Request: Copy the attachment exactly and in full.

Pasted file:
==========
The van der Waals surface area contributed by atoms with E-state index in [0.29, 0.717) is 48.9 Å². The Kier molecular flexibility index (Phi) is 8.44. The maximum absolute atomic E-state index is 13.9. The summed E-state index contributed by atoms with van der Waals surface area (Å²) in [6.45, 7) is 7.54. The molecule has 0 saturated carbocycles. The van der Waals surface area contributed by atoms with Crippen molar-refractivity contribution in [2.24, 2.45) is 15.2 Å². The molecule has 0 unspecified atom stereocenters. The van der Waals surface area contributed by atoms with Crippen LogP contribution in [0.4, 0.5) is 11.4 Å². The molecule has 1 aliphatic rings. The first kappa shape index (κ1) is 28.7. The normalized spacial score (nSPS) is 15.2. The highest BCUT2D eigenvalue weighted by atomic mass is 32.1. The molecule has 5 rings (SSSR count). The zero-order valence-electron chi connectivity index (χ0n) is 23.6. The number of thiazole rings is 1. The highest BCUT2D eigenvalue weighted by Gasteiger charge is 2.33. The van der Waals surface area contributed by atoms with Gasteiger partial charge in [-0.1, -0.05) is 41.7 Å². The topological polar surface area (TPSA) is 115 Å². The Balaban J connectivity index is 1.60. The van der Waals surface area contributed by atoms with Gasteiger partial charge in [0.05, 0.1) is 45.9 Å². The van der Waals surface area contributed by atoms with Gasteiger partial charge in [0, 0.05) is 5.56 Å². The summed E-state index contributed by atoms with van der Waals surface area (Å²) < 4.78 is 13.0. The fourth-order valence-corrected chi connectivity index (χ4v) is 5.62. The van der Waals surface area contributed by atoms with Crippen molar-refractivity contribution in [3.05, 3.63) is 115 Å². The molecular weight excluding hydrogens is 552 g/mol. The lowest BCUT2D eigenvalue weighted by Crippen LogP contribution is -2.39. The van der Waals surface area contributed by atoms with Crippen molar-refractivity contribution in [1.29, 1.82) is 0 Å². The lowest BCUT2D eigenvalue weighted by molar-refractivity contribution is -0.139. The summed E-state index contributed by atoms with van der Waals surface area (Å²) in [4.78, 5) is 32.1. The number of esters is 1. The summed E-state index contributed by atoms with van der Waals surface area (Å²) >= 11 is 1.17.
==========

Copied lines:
The van der Waals surface area contributed by atoms with E-state index in [0.29, 0.717) is 48.9 Å². The Kier molecular flexibility index (Phi) is 8.44. The maximum absolute atomic E-state index is 13.9. The summed E-state index contributed by atoms with van der Waals surface area (Å²) in [6.45, 7) is 7.54. The molecule has 0 saturated carbocycles. The van der Waals surface area contributed by atoms with Crippen molar-refractivity contribution in [2.24, 2.45) is 15.2 Å². The molecule has 0 unspecified atom stereocenters. The van der Waals surface area contributed by atoms with Crippen LogP contribution in [0.4, 0.5) is 11.4 Å². The molecule has 1 aliphatic rings. The first kappa shape index (κ1) is 28.7. The normalized spacial score (nSPS) is 15.2. The highest BCUT2D eigenvalue weighted by atomic mass is 32.1. The molecule has 5 rings (SSSR count). The zero-order valence-electron chi connectivity index (χ0n) is 23.6. The number of thiazole rings is 1. The highest BCUT2D eigenvalue weighted by Gasteiger charge is 2.33. The van der Waals surface area contributed by atoms with Gasteiger partial charge in [-0.1, -0.05) is 41.7 Å². The topological polar surface area (TPSA) is 115 Å². The Balaban J connectivity index is 1.60. The van der Waals surface area contributed by atoms with Gasteiger partial charge in [0.05, 0.1) is 45.9 Å². The van der Waals surface area contributed by atoms with Gasteiger partial charge in [0, 0.05) is 5.56 Å². The summed E-state index contributed by atoms with van der Waals surface area (Å²) < 4.78 is 13.0. The fourth-order valence-corrected chi connectivity index (χ4v) is 5.62. The van der Waals surface area contributed by atoms with Crippen molar-refractivity contribution in [3.05, 3.63) is 115 Å². The molecular weight excluding hydrogens is 552 g/mol. The lowest BCUT2D eigenvalue weighted by Crippen LogP contribution is -2.39. The van der Waals surface area contributed by atoms with Crippen molar-refractivity contribution in [1.29, 1.82) is 0 Å². The lowest BCUT2D eigenvalue weighted by molar-refractivity contribution is -0.139. The summed E-state index contributed by atoms with van der Waals surface area (Å²) in [4.78, 5) is 32.1. The number of esters is 1. The summed E-state index contributed by atoms with van der Waals surface area (Å²) >= 11 is 1.17.